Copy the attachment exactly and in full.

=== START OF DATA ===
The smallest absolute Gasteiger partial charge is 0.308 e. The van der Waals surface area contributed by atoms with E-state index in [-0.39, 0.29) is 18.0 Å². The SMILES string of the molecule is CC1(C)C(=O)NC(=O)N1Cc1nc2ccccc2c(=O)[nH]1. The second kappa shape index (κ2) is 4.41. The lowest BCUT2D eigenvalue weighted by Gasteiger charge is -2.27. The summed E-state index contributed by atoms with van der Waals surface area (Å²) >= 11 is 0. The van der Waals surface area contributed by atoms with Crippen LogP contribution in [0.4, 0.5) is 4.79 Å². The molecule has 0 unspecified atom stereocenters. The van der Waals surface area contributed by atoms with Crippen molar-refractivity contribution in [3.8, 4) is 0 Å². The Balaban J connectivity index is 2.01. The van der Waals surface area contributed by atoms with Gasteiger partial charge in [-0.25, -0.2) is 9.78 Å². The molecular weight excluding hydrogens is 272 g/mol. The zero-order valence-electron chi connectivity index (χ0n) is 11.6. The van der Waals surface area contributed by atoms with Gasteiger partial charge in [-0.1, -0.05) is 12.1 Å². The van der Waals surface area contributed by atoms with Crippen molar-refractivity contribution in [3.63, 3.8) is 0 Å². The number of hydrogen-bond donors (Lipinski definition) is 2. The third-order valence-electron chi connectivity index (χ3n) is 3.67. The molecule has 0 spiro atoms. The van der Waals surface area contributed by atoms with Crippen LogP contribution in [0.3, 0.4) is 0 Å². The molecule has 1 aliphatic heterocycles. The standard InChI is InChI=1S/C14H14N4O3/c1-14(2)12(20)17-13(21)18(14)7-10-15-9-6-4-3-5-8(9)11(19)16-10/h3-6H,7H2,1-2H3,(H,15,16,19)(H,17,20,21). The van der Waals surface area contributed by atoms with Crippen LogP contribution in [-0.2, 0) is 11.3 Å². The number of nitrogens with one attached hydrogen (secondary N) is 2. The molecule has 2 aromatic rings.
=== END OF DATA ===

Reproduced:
The smallest absolute Gasteiger partial charge is 0.308 e. The van der Waals surface area contributed by atoms with E-state index in [-0.39, 0.29) is 18.0 Å². The SMILES string of the molecule is CC1(C)C(=O)NC(=O)N1Cc1nc2ccccc2c(=O)[nH]1. The second kappa shape index (κ2) is 4.41. The lowest BCUT2D eigenvalue weighted by Gasteiger charge is -2.27. The summed E-state index contributed by atoms with van der Waals surface area (Å²) >= 11 is 0. The van der Waals surface area contributed by atoms with Crippen LogP contribution in [0.4, 0.5) is 4.79 Å². The molecule has 0 unspecified atom stereocenters. The van der Waals surface area contributed by atoms with Crippen molar-refractivity contribution in [3.8, 4) is 0 Å². The Balaban J connectivity index is 2.01. The van der Waals surface area contributed by atoms with Gasteiger partial charge in [-0.25, -0.2) is 9.78 Å². The molecular weight excluding hydrogens is 272 g/mol. The zero-order valence-electron chi connectivity index (χ0n) is 11.6. The van der Waals surface area contributed by atoms with Gasteiger partial charge in [-0.1, -0.05) is 12.1 Å². The van der Waals surface area contributed by atoms with Crippen molar-refractivity contribution in [3.63, 3.8) is 0 Å². The number of hydrogen-bond donors (Lipinski definition) is 2. The third-order valence-electron chi connectivity index (χ3n) is 3.67. The molecule has 0 spiro atoms. The van der Waals surface area contributed by atoms with Crippen LogP contribution in [0.3, 0.4) is 0 Å². The molecule has 1 aliphatic heterocycles. The standard InChI is InChI=1S/C14H14N4O3/c1-14(2)12(20)17-13(21)18(14)7-10-15-9-6-4-3-5-8(9)11(19)16-10/h3-6H,7H2,1-2H3,(H,15,16,19)(H,17,20,21). The van der Waals surface area contributed by atoms with Crippen LogP contribution in [-0.2, 0) is 11.3 Å². The number of nitrogens with one attached hydrogen (secondary N) is 2. The molecule has 2 aromatic rings.